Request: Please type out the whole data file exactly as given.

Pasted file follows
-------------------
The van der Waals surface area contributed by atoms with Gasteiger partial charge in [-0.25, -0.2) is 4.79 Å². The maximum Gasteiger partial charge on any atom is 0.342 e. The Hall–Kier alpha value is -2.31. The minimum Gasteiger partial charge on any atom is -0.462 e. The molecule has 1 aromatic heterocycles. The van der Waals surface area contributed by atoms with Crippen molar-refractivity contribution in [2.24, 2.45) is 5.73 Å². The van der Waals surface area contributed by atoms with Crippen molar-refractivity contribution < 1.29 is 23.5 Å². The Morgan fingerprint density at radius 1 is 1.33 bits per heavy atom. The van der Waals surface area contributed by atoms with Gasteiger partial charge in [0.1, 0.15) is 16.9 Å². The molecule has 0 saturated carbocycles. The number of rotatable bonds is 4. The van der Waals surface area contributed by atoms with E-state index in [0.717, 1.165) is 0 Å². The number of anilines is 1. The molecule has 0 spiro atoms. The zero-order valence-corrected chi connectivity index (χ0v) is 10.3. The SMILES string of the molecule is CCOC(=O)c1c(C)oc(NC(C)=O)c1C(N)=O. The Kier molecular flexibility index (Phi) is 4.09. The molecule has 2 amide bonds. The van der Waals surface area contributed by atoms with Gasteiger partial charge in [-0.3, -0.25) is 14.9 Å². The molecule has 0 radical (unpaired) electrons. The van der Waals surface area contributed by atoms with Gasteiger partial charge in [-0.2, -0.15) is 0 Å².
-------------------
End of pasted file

The van der Waals surface area contributed by atoms with Gasteiger partial charge in [-0.25, -0.2) is 4.79 Å². The maximum Gasteiger partial charge on any atom is 0.342 e. The Hall–Kier alpha value is -2.31. The minimum Gasteiger partial charge on any atom is -0.462 e. The molecule has 1 aromatic heterocycles. The van der Waals surface area contributed by atoms with Crippen molar-refractivity contribution in [2.24, 2.45) is 5.73 Å². The van der Waals surface area contributed by atoms with Crippen molar-refractivity contribution < 1.29 is 23.5 Å². The Morgan fingerprint density at radius 1 is 1.33 bits per heavy atom. The van der Waals surface area contributed by atoms with Gasteiger partial charge in [0.1, 0.15) is 16.9 Å². The molecule has 0 saturated carbocycles. The number of rotatable bonds is 4. The van der Waals surface area contributed by atoms with E-state index in [0.717, 1.165) is 0 Å². The number of anilines is 1. The molecule has 0 spiro atoms. The zero-order valence-corrected chi connectivity index (χ0v) is 10.3. The SMILES string of the molecule is CCOC(=O)c1c(C)oc(NC(C)=O)c1C(N)=O. The Kier molecular flexibility index (Phi) is 4.09. The molecule has 2 amide bonds. The van der Waals surface area contributed by atoms with Gasteiger partial charge in [-0.3, -0.25) is 14.9 Å². The molecule has 0 radical (unpaired) electrons. The van der Waals surface area contributed by atoms with Gasteiger partial charge in [-0.2, -0.15) is 0 Å².